- Kombucha or Kefir or similar – recos, advice and recipes please
Interested in boosting my gut health – no significant issues (I think) but probably slightly sensitive, more so as I’ve got older. Really enjoyed the process of baking sourdough so wondered about making my own Kombucha or Kefir or something similar.
Assuming it’s for general gut health, any recommendations of what to start with and any good recipes/processes for DIY?
Or am I just as well off to take a probiotic tablet daily?!
ThanksPosted 8 months ago
I do yoghurt using an easiYo.Posted 8 months ago
Put the kettle on. Half fill the inner flask with uht milk (saves sterilising it), add a couple of tablespoons of dried milk (more for thicker end result), a couple of tablespoons of live yoghurt (pot from supermarket to start, then take some out of the last pot you made), shake vigorously for a couple of minutes then top up the flask with more milk. Fill the outer flask to the top of the shelf with boiling water, put the inner flask in the outer flask, top on and leave for 8-12 hours, then inner flask into the fridge for 4-6 hours and the yogurt will be ready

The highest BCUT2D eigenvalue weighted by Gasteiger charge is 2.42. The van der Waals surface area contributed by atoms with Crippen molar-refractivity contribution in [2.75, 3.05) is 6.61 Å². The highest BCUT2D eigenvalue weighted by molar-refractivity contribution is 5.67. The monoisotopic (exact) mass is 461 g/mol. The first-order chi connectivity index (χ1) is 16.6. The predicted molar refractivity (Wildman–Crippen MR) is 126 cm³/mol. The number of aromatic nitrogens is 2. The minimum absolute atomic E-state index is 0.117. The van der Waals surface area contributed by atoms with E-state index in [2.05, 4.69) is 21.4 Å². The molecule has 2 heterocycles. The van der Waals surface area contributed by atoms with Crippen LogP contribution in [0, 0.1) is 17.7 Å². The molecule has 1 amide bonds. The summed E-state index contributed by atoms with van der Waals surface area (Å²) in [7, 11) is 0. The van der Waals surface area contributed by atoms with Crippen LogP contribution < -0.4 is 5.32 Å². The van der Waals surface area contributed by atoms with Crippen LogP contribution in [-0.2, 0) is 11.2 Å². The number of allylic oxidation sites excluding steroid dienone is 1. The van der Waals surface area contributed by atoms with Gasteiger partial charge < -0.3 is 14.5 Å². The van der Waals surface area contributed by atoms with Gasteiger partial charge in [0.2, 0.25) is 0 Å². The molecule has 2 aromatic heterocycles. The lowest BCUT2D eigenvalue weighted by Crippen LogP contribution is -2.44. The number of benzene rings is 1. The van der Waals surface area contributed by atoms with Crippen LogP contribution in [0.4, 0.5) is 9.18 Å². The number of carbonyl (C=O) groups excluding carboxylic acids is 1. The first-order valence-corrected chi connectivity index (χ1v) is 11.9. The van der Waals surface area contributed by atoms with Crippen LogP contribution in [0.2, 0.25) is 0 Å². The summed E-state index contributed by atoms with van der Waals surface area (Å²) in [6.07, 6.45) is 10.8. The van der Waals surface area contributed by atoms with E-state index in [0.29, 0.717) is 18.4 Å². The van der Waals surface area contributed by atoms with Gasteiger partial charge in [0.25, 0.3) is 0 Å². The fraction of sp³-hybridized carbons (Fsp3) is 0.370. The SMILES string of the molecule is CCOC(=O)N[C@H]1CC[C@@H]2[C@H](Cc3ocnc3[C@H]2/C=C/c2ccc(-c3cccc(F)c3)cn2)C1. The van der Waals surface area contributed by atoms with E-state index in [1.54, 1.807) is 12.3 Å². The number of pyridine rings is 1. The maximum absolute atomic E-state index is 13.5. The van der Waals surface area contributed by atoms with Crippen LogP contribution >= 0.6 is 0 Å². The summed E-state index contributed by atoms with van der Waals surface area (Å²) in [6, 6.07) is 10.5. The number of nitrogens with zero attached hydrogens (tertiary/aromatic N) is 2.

Pour some of the yoghurt into a bowl/container
Squeeze an orange, split the juice between the yoghurt bowl/container and yourself
I believe a similar process can be used for kefir
Kimchi or Sauerkraut is really easy and you can tailor it to your own tastes with what you stick in.
I normally chuck in any firm vegetables or cabbage that I’ve brought a bit too much off with some ginger and chillies.
The wild fermentation book is a pretty good starting point.Posted 8 months ago
I live my kombucha. I make it with earlgrey.
I’m also slightly scared one day the scoby will jump out and eat me.Posted 8 months ago
I’ve been making Kombucha recently and have previously played around with Kefir.